Jeff Hopkins is working to keep it that way. As IDNR safety education administrator, he oversees the state's hunter safety program. As of 1996, anyone born after Jan. 1, 1980, has to take the certification course to get a hunting permit.
More than 17,000 people take the class every year at facilities such as sporting goods stores, schools and Elk lodges. It calls for a minimum of 10 hours instruction from one of about 1,100 trained volunteers who cover topics such as zones of fire when hunting in a group, tree-stand safety, and laws and regulations.
It also teaches the 10 safety "commandments" of firearm handling, including: keep your finger outside the trigger guard until ready to shoot; don't run, jump or climb with a loaded firearm; and point a firearm only at something you intend to shoot.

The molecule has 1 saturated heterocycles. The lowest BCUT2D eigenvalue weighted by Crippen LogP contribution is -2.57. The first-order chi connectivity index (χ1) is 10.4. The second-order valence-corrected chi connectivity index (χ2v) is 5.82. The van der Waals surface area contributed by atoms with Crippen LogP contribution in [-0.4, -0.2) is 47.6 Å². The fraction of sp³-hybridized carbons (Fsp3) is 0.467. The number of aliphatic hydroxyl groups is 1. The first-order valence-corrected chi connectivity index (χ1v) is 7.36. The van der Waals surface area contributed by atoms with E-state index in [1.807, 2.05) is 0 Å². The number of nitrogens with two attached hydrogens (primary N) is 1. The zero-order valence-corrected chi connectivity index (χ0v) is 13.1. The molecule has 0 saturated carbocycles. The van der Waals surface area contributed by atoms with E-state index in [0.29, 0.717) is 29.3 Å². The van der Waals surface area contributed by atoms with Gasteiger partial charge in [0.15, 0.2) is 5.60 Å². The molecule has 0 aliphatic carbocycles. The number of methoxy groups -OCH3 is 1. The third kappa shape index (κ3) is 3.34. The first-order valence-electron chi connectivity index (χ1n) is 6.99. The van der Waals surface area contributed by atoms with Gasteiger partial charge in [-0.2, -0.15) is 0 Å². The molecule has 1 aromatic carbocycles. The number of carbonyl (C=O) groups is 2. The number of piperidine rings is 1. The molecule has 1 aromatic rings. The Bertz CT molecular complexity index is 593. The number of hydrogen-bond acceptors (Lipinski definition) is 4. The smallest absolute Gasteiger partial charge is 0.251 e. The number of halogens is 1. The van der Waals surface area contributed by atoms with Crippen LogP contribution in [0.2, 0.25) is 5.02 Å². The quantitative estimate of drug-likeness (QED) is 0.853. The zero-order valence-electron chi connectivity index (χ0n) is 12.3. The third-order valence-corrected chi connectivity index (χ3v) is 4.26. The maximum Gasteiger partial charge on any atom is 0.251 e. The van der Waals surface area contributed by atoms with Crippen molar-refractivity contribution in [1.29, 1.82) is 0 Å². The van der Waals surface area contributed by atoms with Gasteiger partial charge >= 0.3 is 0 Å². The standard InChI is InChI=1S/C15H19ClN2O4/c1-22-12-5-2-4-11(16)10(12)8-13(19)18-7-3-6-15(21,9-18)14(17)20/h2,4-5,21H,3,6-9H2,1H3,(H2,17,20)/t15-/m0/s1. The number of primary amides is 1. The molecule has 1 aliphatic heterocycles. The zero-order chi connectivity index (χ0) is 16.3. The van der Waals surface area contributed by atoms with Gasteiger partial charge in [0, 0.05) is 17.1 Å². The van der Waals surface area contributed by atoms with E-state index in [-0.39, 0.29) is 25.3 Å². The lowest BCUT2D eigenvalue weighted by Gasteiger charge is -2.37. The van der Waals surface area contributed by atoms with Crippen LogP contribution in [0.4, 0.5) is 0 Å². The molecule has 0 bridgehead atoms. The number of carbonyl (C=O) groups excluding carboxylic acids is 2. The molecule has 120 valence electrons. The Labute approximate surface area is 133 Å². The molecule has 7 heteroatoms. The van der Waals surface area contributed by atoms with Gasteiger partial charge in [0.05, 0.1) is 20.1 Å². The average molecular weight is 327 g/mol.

Illinois first required the course in 1976 for ages 15 and younger. The criteria changed because statistics were showing people who started hunting at later ages were involved in more accidents.
Hopkins said about 75 percent of the program's students are 15 years old and younger. He's seen kids as young as 3 or 4 sign up, and anyone under 10 has to have a guardian sit in on the course.
"Our accidents with the youth are extremely low," Hopkins said. "Those are the freak situations that the media focus on and make the general public scream out against hunting. But that's not the norm. Hunting is about a couple of dads taking their sons and daughters out, maybe coming back with a pheasant, enjoying the day outside together with a picnic in the field, and having stories to tell at night."